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Tuesday, September 25, 2007

NRG Energy of Texas To Build New Nuclear Plant

NRG Energy has submitted the first complete application for a new nuclear power plant in 30 years. They want to build two units near Bay City, Texas. Each unit would be about 1,000 megawatts, or enough electricity for about 2 million homes. NRG wants the unit online by 2015. Each unit will cost about $3 billion.

Constellation has submitted an partial application (environmental report) to the Nuclear Regulatory Commission (NRC) to begin the process for getting approval to build two units adjacent to the Calvert Cliffs nuclear power plant. AAEA provided comments for that NRC meeting. (AP)

Monday, September 24, 2007

Marion Barry in China

Former Washington, DC mayor and current council member Marion Barry is in Nantong, China serving as the keynote speaker at the China Association of Mayors (CAM) conference. Mr. Barry is in China for five days. The CAM promotes the development of Chinese cities by sponsoring studies and networking among its membership, which is made up of mayors and vice mayors in China. When Mr. Barry was mayor he signed a sister city agreement between the Washington, DC and Beijing, which led to the construction of a friendship arch in Chinatown.

Friday, September 07, 2007

Convert Carbon Dioxide To Gasoline






The Center is promoting a process that would convert carbon dioxide into diesel fuel and gasoline, while producing hydrogen for fuel cell production.
We marry nuclear plants to coal plants that use pure oxygen combustion in the firebox to reduce the volume of stack gases. A scrubber would still be needed for sulfur dioxide, nitrogen oxides and mercury (Selective Catalytic Reducer). The nuclear plant (Pebble Bed Modular Reactor, Gen IV) is used to produce hydrogen via electrolysis (or high temperature electrolysis) or the sulfur-iodine cycle that will be piped away to produce fuel cells. The oxygen from the electrolysis process will be piped to the coal plant for use in the firebox. The hydrogen will also be mixed onsite with carbon dioxide from the coal plant stack in a water to gas shift to produce carbon monoxide, which will then be mixed with hydrogen using the gas to water shift in the Fischer-Tropsch process to produce a synthetic petroleum product (diesel fuel or gasoline). These processes need very high temperatures of about 900 degrees Celsius.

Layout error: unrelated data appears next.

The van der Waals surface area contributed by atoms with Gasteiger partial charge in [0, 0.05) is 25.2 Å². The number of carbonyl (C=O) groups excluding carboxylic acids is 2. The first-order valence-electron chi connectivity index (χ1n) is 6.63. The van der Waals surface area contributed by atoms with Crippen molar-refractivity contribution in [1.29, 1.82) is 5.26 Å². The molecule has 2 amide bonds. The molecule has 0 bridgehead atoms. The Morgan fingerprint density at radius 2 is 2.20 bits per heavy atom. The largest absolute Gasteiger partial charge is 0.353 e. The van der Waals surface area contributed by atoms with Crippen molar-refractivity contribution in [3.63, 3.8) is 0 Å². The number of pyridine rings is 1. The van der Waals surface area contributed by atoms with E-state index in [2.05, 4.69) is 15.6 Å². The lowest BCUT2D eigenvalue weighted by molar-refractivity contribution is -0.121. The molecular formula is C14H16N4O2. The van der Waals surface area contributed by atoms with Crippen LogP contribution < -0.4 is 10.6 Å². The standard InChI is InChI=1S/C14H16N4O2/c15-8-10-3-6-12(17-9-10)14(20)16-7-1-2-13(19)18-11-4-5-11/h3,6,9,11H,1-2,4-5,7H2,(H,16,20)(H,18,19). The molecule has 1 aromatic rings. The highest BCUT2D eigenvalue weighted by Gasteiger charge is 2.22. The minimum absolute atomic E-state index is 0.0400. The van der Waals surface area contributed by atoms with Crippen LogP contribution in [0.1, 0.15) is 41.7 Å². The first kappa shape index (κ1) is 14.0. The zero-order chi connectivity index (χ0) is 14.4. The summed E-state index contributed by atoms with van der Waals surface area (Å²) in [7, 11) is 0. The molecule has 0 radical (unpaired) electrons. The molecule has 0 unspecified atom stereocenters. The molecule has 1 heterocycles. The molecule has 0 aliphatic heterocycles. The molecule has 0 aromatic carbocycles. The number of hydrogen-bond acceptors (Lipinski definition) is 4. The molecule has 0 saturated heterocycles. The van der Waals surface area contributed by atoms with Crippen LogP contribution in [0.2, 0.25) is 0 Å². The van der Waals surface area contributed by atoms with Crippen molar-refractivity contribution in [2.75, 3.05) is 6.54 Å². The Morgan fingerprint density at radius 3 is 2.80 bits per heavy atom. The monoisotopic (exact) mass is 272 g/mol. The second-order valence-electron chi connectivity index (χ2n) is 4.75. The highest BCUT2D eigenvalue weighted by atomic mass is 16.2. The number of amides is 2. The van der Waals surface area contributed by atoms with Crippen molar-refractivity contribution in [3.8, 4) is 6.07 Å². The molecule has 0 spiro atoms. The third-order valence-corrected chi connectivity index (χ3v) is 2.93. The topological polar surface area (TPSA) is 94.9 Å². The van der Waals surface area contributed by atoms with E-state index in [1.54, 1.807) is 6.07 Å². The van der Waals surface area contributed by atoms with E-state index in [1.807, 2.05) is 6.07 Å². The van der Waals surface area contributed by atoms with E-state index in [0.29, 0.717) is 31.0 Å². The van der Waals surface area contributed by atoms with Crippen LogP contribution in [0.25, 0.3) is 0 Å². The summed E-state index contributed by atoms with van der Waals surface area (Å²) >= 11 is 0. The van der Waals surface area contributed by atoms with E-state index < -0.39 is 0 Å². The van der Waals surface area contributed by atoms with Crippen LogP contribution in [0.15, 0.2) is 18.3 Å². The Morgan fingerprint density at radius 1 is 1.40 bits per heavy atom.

So carbon dioxide will be used from the coal plant to make a vehicle fuel while an adjacent nuclear plant will produce hydrogen for fuel cell production and oxygen for the coal plant firebox. The oxygen from the electrolysis will be used in the coal firebox to reduce the volume of emission gases by 80 percent, which represents nitrogen in the air. Excess carbon dioxide and CO2 from maintenance down times will be piped for sequestration. There will be little to no CO2 emitted from the coal plant because the gas will be used to make vehicle fuel. There will be CO2 released from vehicle use but these emissions would occur anyway from vehicle use.

We are still studying the energy penalties for these processes and the economics. If you have any input we would appreciate it. In the Fischer-Tropsch model pictured above the coal would be replaced with carbon dioxide. (Sources: Ken Schultz)